MATH over Mood – Investing in Early Stage Companies

I will buy stocks when the mood is bad and I will buy stocks when the mood is good. What matters to me is liquidity and an iPhone.

I have learned that when I angel invest in startups, only math matters. Today, the mood is still white hot in the angel investment world I live in.

Entrepreneurs have access to capital, talent and bandwith like never before. Scale is a few pixels away. The math has been completely thrown out the window.

In 1999, I invested in a few web startups based on the mood of the market. Nine years later when I tallied up the results as everything had been acquired or shut down, I was up slightly. That was due to an outlier in that defied the math of my initial investment.

In 2005, when I got serious about investing in startups, I got serious about math as a strategy. First I had to love the people of course , second came the price and structure (math). If the math did not make sense to me, I would pass. No early stage Company knows what lies ahead in a year so I have my ground rules. I don’t think angel investors think hard enough through dilution, odds and liquidity when funding angel investments. I have seen a Lifelock, A Buddy Media, a Twitter, an Assistly and a GolfNow. I have also seen companies not be able to get an A round because the mood quickly changes or the adoption is not fast enough. There is no partial getback. There is a lot of zero’s. When you invest in Angel rounds, you have to grind on the math because from that point on, the money raised grinds on you. The VC’s with their pro-rata shenanigans, the pivots, the extra time to solve a problem…the entrepreneurs call it one thing, the VC’s will call it another, but the math is what will matter when you have to get out. The better your math getting in, the better your odds at getting something on the way out.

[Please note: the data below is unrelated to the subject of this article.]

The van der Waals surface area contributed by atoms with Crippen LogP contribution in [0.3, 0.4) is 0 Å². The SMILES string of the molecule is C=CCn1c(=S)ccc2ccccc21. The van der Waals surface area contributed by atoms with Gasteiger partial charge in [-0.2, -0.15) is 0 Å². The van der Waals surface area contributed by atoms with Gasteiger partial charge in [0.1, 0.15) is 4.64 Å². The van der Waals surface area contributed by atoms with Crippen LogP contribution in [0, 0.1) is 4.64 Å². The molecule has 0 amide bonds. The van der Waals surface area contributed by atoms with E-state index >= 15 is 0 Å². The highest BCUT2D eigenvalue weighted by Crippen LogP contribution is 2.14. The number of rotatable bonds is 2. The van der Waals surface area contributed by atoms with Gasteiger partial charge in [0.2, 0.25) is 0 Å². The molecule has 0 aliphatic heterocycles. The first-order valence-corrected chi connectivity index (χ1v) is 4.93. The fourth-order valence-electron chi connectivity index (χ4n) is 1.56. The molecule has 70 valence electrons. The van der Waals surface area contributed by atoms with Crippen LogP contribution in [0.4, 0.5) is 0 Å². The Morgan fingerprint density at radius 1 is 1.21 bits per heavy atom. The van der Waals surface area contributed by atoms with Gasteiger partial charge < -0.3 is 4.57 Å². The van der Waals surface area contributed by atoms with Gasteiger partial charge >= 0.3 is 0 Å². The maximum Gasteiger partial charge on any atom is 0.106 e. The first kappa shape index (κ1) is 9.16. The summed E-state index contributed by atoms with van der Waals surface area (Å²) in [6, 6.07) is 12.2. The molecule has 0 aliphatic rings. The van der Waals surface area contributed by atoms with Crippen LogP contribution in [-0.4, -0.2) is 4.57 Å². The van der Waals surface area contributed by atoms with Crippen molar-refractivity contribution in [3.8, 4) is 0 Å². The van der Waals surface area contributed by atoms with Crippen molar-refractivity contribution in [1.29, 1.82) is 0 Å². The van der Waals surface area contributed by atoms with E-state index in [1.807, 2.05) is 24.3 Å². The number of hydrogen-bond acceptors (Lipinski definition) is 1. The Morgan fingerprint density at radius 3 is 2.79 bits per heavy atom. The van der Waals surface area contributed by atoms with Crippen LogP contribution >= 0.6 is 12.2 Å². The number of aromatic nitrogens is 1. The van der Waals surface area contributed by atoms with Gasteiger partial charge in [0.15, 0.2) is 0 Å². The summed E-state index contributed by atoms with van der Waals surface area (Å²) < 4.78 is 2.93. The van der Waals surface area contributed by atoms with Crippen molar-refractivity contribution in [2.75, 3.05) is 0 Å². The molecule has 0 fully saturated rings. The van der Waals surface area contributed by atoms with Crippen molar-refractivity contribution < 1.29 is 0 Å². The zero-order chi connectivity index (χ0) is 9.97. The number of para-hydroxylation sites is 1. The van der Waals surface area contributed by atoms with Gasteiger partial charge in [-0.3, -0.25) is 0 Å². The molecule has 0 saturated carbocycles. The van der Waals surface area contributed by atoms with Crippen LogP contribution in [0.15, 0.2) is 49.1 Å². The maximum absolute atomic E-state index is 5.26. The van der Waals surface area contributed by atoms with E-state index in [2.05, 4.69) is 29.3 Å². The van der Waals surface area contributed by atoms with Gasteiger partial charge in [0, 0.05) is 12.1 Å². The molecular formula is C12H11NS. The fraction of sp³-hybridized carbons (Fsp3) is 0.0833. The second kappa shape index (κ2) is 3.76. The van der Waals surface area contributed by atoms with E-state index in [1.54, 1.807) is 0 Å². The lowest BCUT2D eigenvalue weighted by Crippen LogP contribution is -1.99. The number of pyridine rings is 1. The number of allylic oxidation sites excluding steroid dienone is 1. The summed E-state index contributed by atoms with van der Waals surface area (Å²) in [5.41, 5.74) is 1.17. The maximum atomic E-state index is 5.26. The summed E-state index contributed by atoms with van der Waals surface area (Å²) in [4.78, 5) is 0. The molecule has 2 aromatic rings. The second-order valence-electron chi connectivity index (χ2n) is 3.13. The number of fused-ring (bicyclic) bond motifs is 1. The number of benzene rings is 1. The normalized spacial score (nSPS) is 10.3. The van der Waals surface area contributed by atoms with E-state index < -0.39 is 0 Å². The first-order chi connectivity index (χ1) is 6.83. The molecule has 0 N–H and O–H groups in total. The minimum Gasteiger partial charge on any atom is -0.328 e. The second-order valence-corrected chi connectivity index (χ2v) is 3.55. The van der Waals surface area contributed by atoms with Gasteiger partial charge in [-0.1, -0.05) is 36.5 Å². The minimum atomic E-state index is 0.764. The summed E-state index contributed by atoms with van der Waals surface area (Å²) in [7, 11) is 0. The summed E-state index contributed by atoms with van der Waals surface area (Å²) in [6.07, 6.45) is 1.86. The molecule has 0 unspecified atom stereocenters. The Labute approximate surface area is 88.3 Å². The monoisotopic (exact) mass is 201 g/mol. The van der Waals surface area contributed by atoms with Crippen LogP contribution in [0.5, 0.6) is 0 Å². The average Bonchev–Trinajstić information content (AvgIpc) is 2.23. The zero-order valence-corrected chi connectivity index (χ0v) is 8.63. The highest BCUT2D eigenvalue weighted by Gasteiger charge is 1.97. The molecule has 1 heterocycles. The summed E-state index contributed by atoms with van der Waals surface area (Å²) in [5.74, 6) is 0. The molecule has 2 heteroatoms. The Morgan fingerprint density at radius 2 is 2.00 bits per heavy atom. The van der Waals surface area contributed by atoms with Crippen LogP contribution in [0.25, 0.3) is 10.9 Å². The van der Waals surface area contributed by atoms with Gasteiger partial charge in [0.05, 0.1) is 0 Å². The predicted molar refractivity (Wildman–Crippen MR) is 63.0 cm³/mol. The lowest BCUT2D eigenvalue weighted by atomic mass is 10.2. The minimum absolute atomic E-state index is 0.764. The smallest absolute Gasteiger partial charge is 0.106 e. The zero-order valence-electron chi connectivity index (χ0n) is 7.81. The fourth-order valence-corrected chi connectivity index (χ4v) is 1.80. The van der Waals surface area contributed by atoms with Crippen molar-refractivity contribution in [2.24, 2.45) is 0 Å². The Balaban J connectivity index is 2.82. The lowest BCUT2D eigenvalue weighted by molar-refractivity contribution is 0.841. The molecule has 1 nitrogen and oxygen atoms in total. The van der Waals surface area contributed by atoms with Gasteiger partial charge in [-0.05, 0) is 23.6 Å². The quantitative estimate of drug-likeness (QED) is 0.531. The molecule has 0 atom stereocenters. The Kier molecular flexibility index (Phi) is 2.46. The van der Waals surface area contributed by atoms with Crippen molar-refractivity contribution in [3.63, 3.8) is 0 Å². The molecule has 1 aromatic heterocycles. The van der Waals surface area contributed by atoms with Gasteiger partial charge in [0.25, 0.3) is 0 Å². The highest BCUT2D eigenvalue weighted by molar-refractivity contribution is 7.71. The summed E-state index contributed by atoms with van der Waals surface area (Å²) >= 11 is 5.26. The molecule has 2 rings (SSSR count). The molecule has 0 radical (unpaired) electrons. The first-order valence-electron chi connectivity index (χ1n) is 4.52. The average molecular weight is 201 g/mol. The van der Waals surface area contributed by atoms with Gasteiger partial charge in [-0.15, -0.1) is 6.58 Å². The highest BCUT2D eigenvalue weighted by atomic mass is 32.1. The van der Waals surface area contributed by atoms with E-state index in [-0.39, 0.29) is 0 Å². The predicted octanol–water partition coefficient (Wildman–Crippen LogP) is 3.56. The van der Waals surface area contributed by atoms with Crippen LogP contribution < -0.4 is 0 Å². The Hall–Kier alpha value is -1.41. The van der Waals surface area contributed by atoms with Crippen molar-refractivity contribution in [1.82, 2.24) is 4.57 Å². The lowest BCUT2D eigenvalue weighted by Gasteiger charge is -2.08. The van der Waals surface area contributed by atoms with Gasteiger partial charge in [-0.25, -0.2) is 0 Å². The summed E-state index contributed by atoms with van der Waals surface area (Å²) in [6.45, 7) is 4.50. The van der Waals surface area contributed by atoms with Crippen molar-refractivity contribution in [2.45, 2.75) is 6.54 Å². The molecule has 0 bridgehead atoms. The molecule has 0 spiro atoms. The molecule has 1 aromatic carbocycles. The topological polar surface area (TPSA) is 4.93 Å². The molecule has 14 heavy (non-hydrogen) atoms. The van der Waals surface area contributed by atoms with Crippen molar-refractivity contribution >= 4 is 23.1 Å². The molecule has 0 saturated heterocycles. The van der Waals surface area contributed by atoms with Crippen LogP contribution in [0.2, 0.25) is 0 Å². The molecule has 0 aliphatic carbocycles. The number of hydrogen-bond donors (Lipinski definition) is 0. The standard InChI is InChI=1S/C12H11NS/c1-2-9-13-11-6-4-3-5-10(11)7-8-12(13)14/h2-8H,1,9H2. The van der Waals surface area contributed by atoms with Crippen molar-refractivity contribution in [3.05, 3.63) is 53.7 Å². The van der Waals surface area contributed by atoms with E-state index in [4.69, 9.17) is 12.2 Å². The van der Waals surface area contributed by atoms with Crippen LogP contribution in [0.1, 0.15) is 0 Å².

When you do not have liquidity, think math over mood.


  1. Luis Villalobos and Bill Payne have a great write up about this which has been around for some time.  See page 21 of this PDF on what they call the “Valuation Divergence” that is experienced by angels.

  2. ivanhoff says:

    Makes sense. It usually takes a few years for early investors to get the liquidity needed to exit, which means that if you invest at the high-end of the mood (valuation) cycle, there is a good chance that you will have to exit near the low end several years later. Almost everything is cyclical in life.

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